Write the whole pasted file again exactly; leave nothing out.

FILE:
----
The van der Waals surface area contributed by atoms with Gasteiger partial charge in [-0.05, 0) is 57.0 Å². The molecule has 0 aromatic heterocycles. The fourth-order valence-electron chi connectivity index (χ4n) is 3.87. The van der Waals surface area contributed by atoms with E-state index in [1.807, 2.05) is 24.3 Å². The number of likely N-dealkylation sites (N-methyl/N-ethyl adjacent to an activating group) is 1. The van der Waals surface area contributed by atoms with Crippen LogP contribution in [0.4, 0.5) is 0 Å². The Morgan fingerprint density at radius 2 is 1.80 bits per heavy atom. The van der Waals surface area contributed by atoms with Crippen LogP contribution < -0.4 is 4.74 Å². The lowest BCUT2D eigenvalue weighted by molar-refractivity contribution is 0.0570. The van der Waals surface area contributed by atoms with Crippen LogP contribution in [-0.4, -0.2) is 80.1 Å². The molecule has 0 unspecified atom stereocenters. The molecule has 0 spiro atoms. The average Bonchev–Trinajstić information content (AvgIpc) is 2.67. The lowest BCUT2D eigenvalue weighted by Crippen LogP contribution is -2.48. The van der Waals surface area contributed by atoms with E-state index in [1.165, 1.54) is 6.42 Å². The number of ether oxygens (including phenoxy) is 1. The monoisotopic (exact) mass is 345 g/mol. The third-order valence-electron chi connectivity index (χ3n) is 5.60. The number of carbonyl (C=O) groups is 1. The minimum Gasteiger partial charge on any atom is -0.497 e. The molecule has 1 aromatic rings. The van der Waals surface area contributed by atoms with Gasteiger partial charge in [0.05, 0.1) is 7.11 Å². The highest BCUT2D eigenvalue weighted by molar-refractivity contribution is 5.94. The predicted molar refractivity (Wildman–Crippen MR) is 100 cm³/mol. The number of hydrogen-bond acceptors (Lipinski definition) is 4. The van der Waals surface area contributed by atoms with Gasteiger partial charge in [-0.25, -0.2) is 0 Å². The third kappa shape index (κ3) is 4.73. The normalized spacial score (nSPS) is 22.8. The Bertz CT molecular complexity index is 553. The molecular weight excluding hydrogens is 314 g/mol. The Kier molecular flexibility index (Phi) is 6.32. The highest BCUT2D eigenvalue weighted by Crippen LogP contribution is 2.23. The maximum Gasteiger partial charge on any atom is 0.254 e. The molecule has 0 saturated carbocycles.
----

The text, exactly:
The van der Waals surface area contributed by atoms with Gasteiger partial charge in [-0.05, 0) is 57.0 Å². The molecule has 0 aromatic heterocycles. The fourth-order valence-electron chi connectivity index (χ4n) is 3.87. The van der Waals surface area contributed by atoms with E-state index in [1.807, 2.05) is 24.3 Å². The number of likely N-dealkylation sites (N-methyl/N-ethyl adjacent to an activating group) is 1. The van der Waals surface area contributed by atoms with Crippen LogP contribution in [0.4, 0.5) is 0 Å². The Morgan fingerprint density at radius 2 is 1.80 bits per heavy atom. The van der Waals surface area contributed by atoms with Crippen LogP contribution < -0.4 is 4.74 Å². The lowest BCUT2D eigenvalue weighted by molar-refractivity contribution is 0.0570. The van der Waals surface area contributed by atoms with Crippen LogP contribution in [-0.4, -0.2) is 80.1 Å². The molecule has 0 unspecified atom stereocenters. The molecule has 0 spiro atoms. The average Bonchev–Trinajstić information content (AvgIpc) is 2.67. The lowest BCUT2D eigenvalue weighted by Crippen LogP contribution is -2.48. The van der Waals surface area contributed by atoms with E-state index in [1.165, 1.54) is 6.42 Å². The number of ether oxygens (including phenoxy) is 1. The monoisotopic (exact) mass is 345 g/mol. The third-order valence-electron chi connectivity index (χ3n) is 5.60. The number of carbonyl (C=O) groups is 1. The minimum Gasteiger partial charge on any atom is -0.497 e. The molecule has 1 aromatic rings. The van der Waals surface area contributed by atoms with Gasteiger partial charge in [0.05, 0.1) is 7.11 Å². The highest BCUT2D eigenvalue weighted by molar-refractivity contribution is 5.94. The predicted molar refractivity (Wildman–Crippen MR) is 100 cm³/mol. The number of hydrogen-bond acceptors (Lipinski definition) is 4. The van der Waals surface area contributed by atoms with Gasteiger partial charge in [-0.25, -0.2) is 0 Å². The third kappa shape index (κ3) is 4.73. The normalized spacial score (nSPS) is 22.8. The Bertz CT molecular complexity index is 553. The molecular weight excluding hydrogens is 314 g/mol. The Kier molecular flexibility index (Phi) is 6.32. The highest BCUT2D eigenvalue weighted by Crippen LogP contribution is 2.23. The maximum Gasteiger partial charge on any atom is 0.254 e. The molecule has 0 saturated carbocycles.